Media release

Government welcomes the interdict against strikes in the essential services and against violent protests by public sector employees

21 August 2010

21 August 2010

Government welcomes the decision by the Labour Court this morning to grant the state an interdict prohibiting workers who are employed in essential services from participating in the strike.  The essential services are defined in the Labour Relations Act 66 of 1995.

Further, the interdict also prevents workers from participating in unlawful acts such as intimidation, assault, molesting, victimization of non-striking public service employees and members of the public (including patients at hospitals and scholars and teachers at schools); the prevention of non-striking employees and members of the public who wants to enter any building, hospital, school, border post and other premises belonging to the State; the damage of any property belonging to the State; the erection of obstructions and/or barricades to any property of the State;

Dedicated courts have already been activated to deal with cases of transgressions related to the strike.  Anyone who commits any acts of criminality during the strike will be prosecuted promptly. We appeal to all public servants to behave properly and not to expose themselves to prosecution.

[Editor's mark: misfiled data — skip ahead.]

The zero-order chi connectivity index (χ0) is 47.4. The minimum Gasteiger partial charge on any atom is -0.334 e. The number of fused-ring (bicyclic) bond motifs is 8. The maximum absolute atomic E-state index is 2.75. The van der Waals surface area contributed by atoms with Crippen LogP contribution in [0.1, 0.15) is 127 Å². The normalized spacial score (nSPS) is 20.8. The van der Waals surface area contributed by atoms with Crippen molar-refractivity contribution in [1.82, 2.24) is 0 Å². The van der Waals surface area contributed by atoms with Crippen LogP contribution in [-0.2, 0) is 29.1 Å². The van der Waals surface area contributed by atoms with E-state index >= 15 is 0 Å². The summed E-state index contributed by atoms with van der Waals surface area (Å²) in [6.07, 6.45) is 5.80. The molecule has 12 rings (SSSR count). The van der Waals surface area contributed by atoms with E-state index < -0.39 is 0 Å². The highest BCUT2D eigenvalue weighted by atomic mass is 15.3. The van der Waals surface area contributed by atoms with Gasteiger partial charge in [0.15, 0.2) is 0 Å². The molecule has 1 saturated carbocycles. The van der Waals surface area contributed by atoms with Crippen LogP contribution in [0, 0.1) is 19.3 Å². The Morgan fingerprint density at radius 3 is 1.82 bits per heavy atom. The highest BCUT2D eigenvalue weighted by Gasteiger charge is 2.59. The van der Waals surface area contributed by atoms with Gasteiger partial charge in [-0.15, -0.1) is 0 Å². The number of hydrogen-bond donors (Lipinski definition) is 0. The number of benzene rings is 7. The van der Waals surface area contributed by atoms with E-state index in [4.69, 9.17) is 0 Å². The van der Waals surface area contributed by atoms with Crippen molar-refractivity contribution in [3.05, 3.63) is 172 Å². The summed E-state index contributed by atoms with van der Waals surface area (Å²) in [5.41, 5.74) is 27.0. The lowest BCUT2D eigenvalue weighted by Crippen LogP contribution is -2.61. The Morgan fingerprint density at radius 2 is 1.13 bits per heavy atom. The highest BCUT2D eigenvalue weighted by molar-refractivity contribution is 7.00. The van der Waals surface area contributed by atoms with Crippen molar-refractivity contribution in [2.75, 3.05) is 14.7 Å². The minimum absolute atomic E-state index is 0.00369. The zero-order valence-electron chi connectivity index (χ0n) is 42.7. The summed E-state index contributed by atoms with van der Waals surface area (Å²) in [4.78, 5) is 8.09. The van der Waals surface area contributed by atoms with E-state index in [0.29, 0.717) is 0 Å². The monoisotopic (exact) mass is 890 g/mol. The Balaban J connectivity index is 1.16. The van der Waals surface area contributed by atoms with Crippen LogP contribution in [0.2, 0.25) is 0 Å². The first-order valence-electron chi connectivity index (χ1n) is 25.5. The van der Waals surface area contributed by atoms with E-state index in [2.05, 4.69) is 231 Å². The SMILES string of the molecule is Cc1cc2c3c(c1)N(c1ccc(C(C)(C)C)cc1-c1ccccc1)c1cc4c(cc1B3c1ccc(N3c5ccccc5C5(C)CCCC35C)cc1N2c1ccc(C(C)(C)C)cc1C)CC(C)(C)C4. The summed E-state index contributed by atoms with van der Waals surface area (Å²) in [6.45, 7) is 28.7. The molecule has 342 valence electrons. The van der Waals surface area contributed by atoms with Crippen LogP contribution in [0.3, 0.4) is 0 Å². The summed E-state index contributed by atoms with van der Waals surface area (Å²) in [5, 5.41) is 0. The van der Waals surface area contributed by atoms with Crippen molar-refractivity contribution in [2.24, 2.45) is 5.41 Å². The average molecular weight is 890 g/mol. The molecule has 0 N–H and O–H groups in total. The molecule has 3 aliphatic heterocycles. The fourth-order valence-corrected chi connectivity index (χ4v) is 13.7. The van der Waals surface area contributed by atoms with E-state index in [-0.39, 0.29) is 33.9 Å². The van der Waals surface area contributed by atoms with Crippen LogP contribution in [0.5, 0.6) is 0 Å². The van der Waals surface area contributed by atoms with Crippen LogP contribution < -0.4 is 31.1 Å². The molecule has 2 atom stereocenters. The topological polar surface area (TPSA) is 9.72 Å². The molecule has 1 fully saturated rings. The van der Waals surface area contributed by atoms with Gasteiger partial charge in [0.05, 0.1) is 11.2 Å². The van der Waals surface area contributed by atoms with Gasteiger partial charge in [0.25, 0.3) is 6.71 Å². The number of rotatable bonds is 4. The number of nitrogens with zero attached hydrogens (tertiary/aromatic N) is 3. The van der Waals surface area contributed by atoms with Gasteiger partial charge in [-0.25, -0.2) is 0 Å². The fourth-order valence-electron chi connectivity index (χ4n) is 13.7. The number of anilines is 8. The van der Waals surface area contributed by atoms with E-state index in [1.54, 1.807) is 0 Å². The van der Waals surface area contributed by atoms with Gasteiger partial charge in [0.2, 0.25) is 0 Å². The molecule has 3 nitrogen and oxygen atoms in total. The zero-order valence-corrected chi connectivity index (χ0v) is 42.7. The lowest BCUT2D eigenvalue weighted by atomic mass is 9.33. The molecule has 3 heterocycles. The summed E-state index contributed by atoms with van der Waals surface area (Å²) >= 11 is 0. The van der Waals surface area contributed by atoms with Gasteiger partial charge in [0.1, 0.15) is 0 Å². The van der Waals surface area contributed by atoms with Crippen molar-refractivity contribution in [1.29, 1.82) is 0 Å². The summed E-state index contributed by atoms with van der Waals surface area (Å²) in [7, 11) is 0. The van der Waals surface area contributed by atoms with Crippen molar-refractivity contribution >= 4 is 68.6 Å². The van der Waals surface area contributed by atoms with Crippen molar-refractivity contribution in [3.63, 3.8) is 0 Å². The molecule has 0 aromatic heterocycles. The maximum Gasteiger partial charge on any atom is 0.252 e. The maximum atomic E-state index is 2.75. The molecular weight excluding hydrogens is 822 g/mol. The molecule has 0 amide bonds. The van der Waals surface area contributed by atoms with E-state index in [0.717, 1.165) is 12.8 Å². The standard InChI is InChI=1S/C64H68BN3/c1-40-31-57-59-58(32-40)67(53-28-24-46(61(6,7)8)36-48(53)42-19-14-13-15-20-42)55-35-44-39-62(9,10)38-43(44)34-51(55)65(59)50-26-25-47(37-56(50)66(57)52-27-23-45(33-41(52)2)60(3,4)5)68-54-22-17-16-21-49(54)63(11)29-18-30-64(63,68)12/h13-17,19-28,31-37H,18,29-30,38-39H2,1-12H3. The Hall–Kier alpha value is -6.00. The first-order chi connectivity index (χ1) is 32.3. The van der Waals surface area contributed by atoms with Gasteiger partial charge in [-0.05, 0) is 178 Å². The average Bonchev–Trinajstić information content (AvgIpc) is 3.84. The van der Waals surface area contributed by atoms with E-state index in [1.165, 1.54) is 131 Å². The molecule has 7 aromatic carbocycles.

The public sector unions that are participating in the strike will pay the costs of this application.

The application for the interdict follows the decision of a meeting of the Ministers from the Security and Social clusters that took place yesterday morning in Pretoria. While government acknowledges the right of public servants and other workers to withdraw their labour as a result of the wage dispute, Government finds the conduct of some of the striking workers to be unacceptable as it undermines the rights of South African citizens who are not part of the strike.  It is unreasonable to expect government not to act to protect the rights of other citizens. The country has witnessed unacceptable behaviour such as the disruption of schools, prevention of medical staff from performing essential health treatment of desperately ill patients, prevention of citizens from accessing hospitals and clinics, intimidation and assault of learners who were trying to continue with their studies.

Government calls on union leaders to impress upon their members that while they have the right to strike, they also have the responsibility to ensure that the rights of citizens are respected at all times. The union leaders have a responsibility to educate their members about the need to restrain themselves during strikes and not to embark on illegal activities.

For further enquires please contact
Themba Maseko

Government Spokesperson
Cell: 083 645 0810

Issued by: Government Communications (GCIS)


Share this page
Similar categories to explore